Whilst forging the foundations of future friendship
Most puppies think cats are great.
And the very first reaction of many pups to a cat, is to lunge toward this potential new furry friend, in an enthusiastic attempt to play.
Cats are usually less easily impressed. They vary in their reaction to puppies
Some cats disappear for a few days after a puppy arrives, others move discretely upstairs for a few weeks and refuse on any account to breath the same air as this offensive intruder.
It is tempting to try and force the friendship, perhaps by making the two share a space in the hopes that they will ‘get used’ to one another.
However, if your cat has access to the outside world as most cats do, this is likely to result in him packing his bags, and moving in with one of your neighbours.
Some cats are quite bold with puppies, even a little aggressive.
This can work quite well, especially with larger, boisterous puppies.
The pup quickly learns his place and is unlikely ever to pose a problems to the neighbourhood cats
You do need to take a little care here though.
Very small ‘toy’ puppies are occasionally mistaken for prey by cats.
Disasters are uncommon but they do happen.
Even a disciplinary cuff from a cat can hurt a puppy quite badly if it catches him in the eye.
The answer is
- Supervise all interaction between the puppy and the cat for the next few weeks
- Prevent chasing
- Give the cat an escape route
An escape route
Baby gates are a great way to separate cats and puppies. Most cats can walk through the bars or hop over the top with ease.
It may seem that the cat will never get used to the puppy if he keeps disappearing, but in fact, your cat is far more likely to be willing to spend time with the puppy if he knows he can leave whenever he wants to.
It may be quite entertaining to watch a small puppy set off in futile pursuit of the family cat, who hops nimbly on to the back of the sofa, tail twitching.
But cat chasing is a really serious problem in dogs and you don’t want to encourage it in any way.
Failure to teach your dog not to chase cats can result in serious trouble later on down the line.
The problem is, chasing is intrinsically satisfying to dogs and the more your puppy does it, the more he’ll like it. You can quickly end up with a dog obsessed with chasing any moving object, and it won’t be long before a chase takes him into a road or gets him lost.
How to prevent chasing
You can prevent chasing in two ways
- By preventing access to the chase
- By teaching to puppy to pay attention to you whilst the cat is in the room
Preventing the chase means using barriers and/or restraining the puppy.
Barriers and restraints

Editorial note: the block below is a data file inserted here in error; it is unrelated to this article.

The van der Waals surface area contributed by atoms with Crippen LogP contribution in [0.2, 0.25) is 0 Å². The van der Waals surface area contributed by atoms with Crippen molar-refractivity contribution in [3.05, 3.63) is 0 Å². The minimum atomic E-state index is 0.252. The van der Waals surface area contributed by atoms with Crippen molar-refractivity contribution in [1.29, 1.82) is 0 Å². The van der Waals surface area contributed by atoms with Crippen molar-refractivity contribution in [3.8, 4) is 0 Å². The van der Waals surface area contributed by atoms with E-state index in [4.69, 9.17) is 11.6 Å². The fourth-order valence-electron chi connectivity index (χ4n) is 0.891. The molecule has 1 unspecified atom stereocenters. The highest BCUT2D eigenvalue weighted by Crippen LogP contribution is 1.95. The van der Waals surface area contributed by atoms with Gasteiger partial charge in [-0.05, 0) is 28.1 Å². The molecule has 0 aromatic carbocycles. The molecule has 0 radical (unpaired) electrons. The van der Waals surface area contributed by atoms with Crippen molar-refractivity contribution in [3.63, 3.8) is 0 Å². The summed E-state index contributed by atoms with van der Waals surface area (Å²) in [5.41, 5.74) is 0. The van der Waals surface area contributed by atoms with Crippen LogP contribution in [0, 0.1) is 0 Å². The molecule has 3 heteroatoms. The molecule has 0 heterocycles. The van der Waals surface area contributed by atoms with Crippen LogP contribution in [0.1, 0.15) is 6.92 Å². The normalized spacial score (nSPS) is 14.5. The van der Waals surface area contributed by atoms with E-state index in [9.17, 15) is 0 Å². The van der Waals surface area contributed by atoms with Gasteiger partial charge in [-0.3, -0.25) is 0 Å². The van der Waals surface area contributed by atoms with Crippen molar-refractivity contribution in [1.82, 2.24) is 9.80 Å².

We have already mentioned baby gate. These ensure that your puppy cannot pursue the cat very far.
With a determined puppy, you may also need to put the pup on a house line. This is like a short trailing lead which you can pick up when you need to intervene or prevent unwanted behaviour.
This enables one person to control the puppy, whilst the other brings the cat into the room with him, or plays an attention getting game with the puppy
Teach your puppy to pay attention to you and to obey simple commands using food rewards. Then gradually help him do these things for very short periods whilst he is restrained from chasing the cat and whilst the cat is in the room.
He may find this difficult to begin with, but be patient.
If he cannot get at the cat, he will eventually get bored and begin to focus on you. You may need a friend to hold the cat as far away from the puppy as possible, whilst you focus on waiting to get your puppy’s attention and rewarding him for it.
You will need very high value rewards to start with, roast chicken works well. You will be able to ‘fade’ these as his arousal levels drop. Over time, you will be able to move the cat closer to the puppy and still keep the puppy’s attention firmly on you.
Many wonderful, lifelong friendships have been formed between cats and dogs. Many of them got off to a bit of a rocky start so try not to worry if your cat and puppy are not ‘best mates’ yet.
You can help teach your puppy to be calm around the cat but it is very important to prevent a chasing habit from getting established.
Never let your puppy chase your cat, no matter how amusing it may be.
And teach the puppy to pay attention to YOU whilst the cat is nearby.
Don’t begrudge the time it takes to do this right, it’s well worth the effort and will help you establish the foundations of good behaviour for the future.